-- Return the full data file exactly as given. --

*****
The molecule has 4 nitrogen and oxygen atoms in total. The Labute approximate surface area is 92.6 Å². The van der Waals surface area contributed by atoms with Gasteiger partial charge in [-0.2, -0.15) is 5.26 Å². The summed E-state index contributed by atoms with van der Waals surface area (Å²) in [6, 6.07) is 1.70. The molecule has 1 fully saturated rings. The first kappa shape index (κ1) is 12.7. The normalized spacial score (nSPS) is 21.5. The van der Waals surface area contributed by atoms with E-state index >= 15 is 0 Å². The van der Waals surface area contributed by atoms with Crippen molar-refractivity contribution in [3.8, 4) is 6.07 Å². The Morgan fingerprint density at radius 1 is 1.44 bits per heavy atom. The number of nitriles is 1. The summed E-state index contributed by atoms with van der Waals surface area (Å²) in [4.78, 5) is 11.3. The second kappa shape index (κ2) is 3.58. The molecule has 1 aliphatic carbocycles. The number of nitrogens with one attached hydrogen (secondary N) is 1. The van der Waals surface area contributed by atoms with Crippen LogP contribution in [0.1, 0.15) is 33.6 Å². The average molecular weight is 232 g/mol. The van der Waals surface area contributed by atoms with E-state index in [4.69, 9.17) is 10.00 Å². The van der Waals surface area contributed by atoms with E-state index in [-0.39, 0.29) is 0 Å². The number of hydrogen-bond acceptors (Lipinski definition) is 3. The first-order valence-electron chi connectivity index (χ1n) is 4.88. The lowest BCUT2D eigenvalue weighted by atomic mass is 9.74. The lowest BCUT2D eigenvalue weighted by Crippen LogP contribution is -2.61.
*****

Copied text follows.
The molecule has 4 nitrogen and oxygen atoms in total. The Labute approximate surface area is 92.6 Å². The van der Waals surface area contributed by atoms with Gasteiger partial charge in [-0.2, -0.15) is 5.26 Å². The summed E-state index contributed by atoms with van der Waals surface area (Å²) in [6, 6.07) is 1.70. The molecule has 1 fully saturated rings. The first kappa shape index (κ1) is 12.7. The normalized spacial score (nSPS) is 21.5. The van der Waals surface area contributed by atoms with E-state index >= 15 is 0 Å². The van der Waals surface area contributed by atoms with Crippen molar-refractivity contribution in [3.8, 4) is 6.07 Å². The Morgan fingerprint density at radius 1 is 1.44 bits per heavy atom. The number of nitriles is 1. The summed E-state index contributed by atoms with van der Waals surface area (Å²) in [4.78, 5) is 11.3. The second kappa shape index (κ2) is 3.58. The molecule has 1 aliphatic carbocycles. The number of nitrogens with one attached hydrogen (secondary N) is 1. The van der Waals surface area contributed by atoms with Crippen LogP contribution in [0.1, 0.15) is 33.6 Å². The average molecular weight is 232 g/mol. The van der Waals surface area contributed by atoms with E-state index in [4.69, 9.17) is 10.00 Å². The van der Waals surface area contributed by atoms with E-state index in [-0.39, 0.29) is 0 Å². The number of hydrogen-bond acceptors (Lipinski definition) is 3. The first-order valence-electron chi connectivity index (χ1n) is 4.88. The lowest BCUT2D eigenvalue weighted by atomic mass is 9.74. The lowest BCUT2D eigenvalue weighted by Crippen LogP contribution is -2.61.